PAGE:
Did Clemenceau’s war reparations requirements that the post-war Allied governments held against post-war Germany and its new government, directly and fully account for the emergence of Hitler and his government? No, of course not; but they did stunt and limit the effort of building an openly democratic Germany that the Weimar Republic was attempting, and they fueled the widespread public anger and resentment that Hitler built his power upon. And the industrial and military might that supported him in Germany during his Nazi Party’s formative years held their wealth in foreign currency and in gold. So it was only the working age, if not actually employed members of Germany’s general public and their elderly and their families that felt this pain. Politically motivated economic policy and action, and in defiance of all of the empirical, real world evidence that was available drove this course of events.

And then Germany was hit by the Great Depression after its impact became global, starting in 1930 with the passage of a pivotal piece of legislation in the United States: the Smoot–Hawley Tariff Act. And by then real economic strength and stability was limited at best, anywhere in Europe and through much of the world.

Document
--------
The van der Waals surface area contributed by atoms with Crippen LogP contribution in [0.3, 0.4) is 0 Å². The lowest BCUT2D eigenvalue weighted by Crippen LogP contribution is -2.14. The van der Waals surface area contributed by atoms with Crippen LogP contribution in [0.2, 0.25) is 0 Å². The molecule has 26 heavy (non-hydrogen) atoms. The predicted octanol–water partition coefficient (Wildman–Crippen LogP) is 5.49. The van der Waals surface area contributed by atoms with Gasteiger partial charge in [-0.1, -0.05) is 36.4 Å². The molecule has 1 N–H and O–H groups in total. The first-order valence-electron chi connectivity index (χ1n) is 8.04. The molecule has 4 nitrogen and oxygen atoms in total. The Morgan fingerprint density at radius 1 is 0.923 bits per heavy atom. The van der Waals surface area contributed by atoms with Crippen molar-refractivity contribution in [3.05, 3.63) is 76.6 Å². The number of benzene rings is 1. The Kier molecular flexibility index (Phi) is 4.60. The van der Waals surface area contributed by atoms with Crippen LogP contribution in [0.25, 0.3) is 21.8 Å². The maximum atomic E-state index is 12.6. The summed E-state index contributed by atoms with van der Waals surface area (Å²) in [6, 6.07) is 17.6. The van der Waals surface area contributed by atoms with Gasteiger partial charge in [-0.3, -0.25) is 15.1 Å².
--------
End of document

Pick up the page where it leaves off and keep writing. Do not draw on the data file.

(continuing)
And this brings me to the real point of this particular case in point example, and to why I have offered it here. If any country on Earth should know the lessons of the aftermath of World War I with its austerity demanding post-war reparations costs, and the Great Depression and Hitler, and how he rose to power and the consequences of that, it should be Germany. Now let’s fast-forward to today in 2016, and to the past few years leading up to today. And let’s consider the Eurozone and Germany’s driving insistence on austerity on the part of their poorer European Union neighbors.

I am going to continue this narrative from that point in my next series installment. And after that I will step back to more directly consider some of the factors that lead to the Great Depression and its global spread, and more recently to the Great Recession. In anticipation of that, I will revisit the Smoot–Hawley Tariff Act as only briefly noted above, as a stunningly flawed political economic decision.

Meanwhile, you can find this and related postings at Macroeconomics and Business and its Page 2 continuation.